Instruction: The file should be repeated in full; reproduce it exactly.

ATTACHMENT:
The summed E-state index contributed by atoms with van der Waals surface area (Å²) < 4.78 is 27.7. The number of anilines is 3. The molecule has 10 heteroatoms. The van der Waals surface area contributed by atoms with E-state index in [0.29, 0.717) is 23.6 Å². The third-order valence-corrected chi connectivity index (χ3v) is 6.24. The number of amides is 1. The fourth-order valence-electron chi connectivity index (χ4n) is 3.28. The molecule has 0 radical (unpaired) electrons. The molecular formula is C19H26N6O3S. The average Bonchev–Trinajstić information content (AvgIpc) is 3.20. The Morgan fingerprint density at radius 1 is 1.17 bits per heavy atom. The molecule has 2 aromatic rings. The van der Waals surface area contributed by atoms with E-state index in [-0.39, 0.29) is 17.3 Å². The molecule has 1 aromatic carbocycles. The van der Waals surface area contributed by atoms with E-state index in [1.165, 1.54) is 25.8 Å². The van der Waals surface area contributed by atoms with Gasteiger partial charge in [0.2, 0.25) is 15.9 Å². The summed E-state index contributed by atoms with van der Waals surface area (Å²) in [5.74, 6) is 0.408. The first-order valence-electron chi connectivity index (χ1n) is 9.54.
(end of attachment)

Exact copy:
The summed E-state index contributed by atoms with van der Waals surface area (Å²) < 4.78 is 27.7. The number of anilines is 3. The molecule has 10 heteroatoms. The van der Waals surface area contributed by atoms with E-state index in [0.29, 0.717) is 23.6 Å². The third-order valence-corrected chi connectivity index (χ3v) is 6.24. The number of amides is 1. The fourth-order valence-electron chi connectivity index (χ4n) is 3.28. The molecule has 0 radical (unpaired) electrons. The molecular formula is C19H26N6O3S. The average Bonchev–Trinajstić information content (AvgIpc) is 3.20. The Morgan fingerprint density at radius 1 is 1.17 bits per heavy atom. The molecule has 2 aromatic rings. The van der Waals surface area contributed by atoms with E-state index in [-0.39, 0.29) is 17.3 Å². The molecule has 1 aromatic carbocycles. The van der Waals surface area contributed by atoms with E-state index in [1.165, 1.54) is 25.8 Å². The van der Waals surface area contributed by atoms with Gasteiger partial charge in [0.2, 0.25) is 15.9 Å². The summed E-state index contributed by atoms with van der Waals surface area (Å²) in [5.74, 6) is 0.408. The first-order valence-electron chi connectivity index (χ1n) is 9.54.